“Becoming Someone Else”: Mr. Shi And His Lover Turns Gender Into A Performance In This Unique Chinese Musical Theatre Experience

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The next studio theatre play of the NAC’s English Theatre 2017-2018 season has arrived in the Azireli Studio, and boy is this one impressive.  With music by Nijo Kong Kie, written by Wong Teng Chi, and directed by Tam Chi Chun, Mr. Shi and His Lover is a truly unique Chinese musical theatre experience.  Based on actual events, this is a borderline operatic piece of musical theatre performed (almost) entirely in Mandarin and is the first non-English language production to be performed as part of an NAC English Theatre season.

If you are planning on seeing this play, I would recommend that you read the program first.  I don’t usually make this recommendation but in this case I think it is really helpful.  Normally I just skim the programs for anything that might be important but what caught my eye this time was a separate program from Macau Experimental Theatre, he company behind this performance, tucked into the NAC program.  This separate program not only described the basic plot of the story and the production details, but provided information pertaining to the events this story is based on, as well as detailing the important recurring motifs in this play.  It was helpful to read all of this before the play started as some of the details of the play were (intentionally?) vague due to the nature of the subject matter, so everything made sense because I had read the story before being thrown into it.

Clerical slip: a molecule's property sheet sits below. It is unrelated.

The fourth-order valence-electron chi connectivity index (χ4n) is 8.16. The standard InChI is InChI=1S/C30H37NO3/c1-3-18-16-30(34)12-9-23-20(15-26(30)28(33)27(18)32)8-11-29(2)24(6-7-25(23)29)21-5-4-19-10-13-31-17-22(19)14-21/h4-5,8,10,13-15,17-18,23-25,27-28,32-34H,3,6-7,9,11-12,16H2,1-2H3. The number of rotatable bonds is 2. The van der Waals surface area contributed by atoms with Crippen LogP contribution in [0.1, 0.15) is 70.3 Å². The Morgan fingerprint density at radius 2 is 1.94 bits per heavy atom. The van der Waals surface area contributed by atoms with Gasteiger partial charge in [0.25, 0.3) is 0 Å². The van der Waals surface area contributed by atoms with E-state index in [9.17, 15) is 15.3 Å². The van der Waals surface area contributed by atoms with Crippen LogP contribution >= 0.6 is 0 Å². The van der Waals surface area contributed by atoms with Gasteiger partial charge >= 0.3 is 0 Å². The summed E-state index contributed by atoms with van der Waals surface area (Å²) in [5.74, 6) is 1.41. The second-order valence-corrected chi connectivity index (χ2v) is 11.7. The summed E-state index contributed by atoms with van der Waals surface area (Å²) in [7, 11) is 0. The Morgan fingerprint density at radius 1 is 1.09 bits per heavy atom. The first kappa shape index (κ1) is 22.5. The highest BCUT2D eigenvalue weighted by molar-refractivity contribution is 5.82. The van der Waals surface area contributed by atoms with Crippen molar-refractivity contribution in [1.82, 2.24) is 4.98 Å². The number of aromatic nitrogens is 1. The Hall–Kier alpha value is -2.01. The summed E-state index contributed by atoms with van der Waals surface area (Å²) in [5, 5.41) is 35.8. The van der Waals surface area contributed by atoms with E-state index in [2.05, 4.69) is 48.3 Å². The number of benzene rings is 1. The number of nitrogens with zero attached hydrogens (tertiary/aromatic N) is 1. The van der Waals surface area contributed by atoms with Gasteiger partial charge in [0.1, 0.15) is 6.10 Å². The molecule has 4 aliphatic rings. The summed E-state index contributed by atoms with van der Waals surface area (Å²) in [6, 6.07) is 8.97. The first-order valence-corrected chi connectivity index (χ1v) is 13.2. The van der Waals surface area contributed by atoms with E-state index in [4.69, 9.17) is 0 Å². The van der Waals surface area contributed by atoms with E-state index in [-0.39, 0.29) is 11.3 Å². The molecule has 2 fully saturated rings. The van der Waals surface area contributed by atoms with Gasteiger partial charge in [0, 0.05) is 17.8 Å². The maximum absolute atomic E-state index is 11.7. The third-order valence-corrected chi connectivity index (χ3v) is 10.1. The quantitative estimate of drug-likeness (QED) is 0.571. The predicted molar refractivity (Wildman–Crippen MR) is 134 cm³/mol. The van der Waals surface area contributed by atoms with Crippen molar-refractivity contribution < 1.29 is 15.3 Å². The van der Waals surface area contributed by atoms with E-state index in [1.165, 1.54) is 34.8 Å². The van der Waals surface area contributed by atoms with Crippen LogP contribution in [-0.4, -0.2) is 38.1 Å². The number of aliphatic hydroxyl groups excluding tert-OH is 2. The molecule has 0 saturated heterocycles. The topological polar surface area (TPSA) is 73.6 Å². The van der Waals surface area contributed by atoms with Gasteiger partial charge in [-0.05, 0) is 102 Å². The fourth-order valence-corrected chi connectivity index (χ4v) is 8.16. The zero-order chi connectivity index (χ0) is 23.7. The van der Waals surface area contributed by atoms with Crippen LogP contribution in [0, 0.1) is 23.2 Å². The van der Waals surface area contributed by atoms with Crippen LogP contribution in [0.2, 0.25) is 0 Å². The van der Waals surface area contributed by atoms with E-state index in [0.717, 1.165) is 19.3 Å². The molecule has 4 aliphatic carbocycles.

The story itself is pretty wild.  French diplomat Bernard Boursicot had an intimate, 20 year relationship with Chinese opera singer Shi Pei Pu.  When they were imprisoned in France for passing classified information to the Chinese government, it was revealed that Shi Pei Pu was actually a man.  Bernard Boursicot insisted that for the past 20 years he believed that he had been in a heterosexual relationship with a woman and that Shi Pei Pu had fooled him.  It’s a crazy story that really lends itself well to the kind of performance I attended this weekend.

Rather than present audiences with a clear-cut and linear story line, this play is broken up into disjointed and episodic scenes.  We are not given a full, detailed account of this relationship, but rather samples of moments from the point of view of each of these men. As this play is in Mandarin, subtitles are projected onto the wall behind the actors so that English speaking audience members can understand what is being said/sung.  This is also where scene titles are displayed: “The Butterfly Effect”, “Becoming Someone Else”, “The Way We Were”, “Free Will and the King’s Sceptre”, “Performance and Existence”, “Change and Permanency”, and “And Appointment with Disappointment”.  As you can see from these titles, a great deal of the play focuses on the notion of performance as it pertains to fantasy vs. reality and truth vs. illusion.  The characters and audience members are trying to understand how Boursicot could have been fooled by Mr. Shi (or if he was even fooled at all) and the nature of the love between these two men is brought into question.  I believe than the questions we have at the beginning of the play are never truly answered as elements of the last scene echo moments from the first scene.  The only difference is that by the last scene, both men have been imprisoned for their crimes and appear to be broken by their experiences.